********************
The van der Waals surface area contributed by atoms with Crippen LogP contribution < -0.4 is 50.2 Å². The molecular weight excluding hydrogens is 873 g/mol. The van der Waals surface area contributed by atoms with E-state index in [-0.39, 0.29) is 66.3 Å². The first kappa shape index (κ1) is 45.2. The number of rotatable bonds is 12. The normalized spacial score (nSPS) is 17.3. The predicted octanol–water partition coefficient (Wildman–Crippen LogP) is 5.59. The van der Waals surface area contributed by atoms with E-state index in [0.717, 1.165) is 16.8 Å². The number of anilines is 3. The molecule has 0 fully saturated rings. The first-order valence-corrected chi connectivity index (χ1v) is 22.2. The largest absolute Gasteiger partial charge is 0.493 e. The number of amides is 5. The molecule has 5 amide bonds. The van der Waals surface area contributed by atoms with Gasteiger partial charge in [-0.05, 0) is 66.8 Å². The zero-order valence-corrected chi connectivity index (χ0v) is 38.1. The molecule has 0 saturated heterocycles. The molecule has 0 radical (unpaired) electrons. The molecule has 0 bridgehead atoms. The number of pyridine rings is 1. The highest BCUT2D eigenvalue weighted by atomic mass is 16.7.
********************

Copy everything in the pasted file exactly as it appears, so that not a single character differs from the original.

The van der Waals surface area contributed by atoms with Crippen LogP contribution < -0.4 is 50.2 Å². The molecular weight excluding hydrogens is 873 g/mol. The van der Waals surface area contributed by atoms with E-state index in [-0.39, 0.29) is 66.3 Å². The first kappa shape index (κ1) is 45.2. The number of rotatable bonds is 12. The normalized spacial score (nSPS) is 17.3. The predicted octanol–water partition coefficient (Wildman–Crippen LogP) is 5.59. The van der Waals surface area contributed by atoms with E-state index in [0.717, 1.165) is 16.8 Å². The number of anilines is 3. The molecule has 0 fully saturated rings. The first-order valence-corrected chi connectivity index (χ1v) is 22.2. The largest absolute Gasteiger partial charge is 0.493 e. The number of amides is 5. The molecule has 5 amide bonds. The van der Waals surface area contributed by atoms with Gasteiger partial charge in [-0.05, 0) is 66.8 Å². The zero-order valence-corrected chi connectivity index (χ0v) is 38.1. The molecule has 0 saturated heterocycles. The molecule has 0 radical (unpaired) electrons. The molecule has 0 bridgehead atoms. The number of pyridine rings is 1. The highest BCUT2D eigenvalue weighted by atomic mass is 16.7.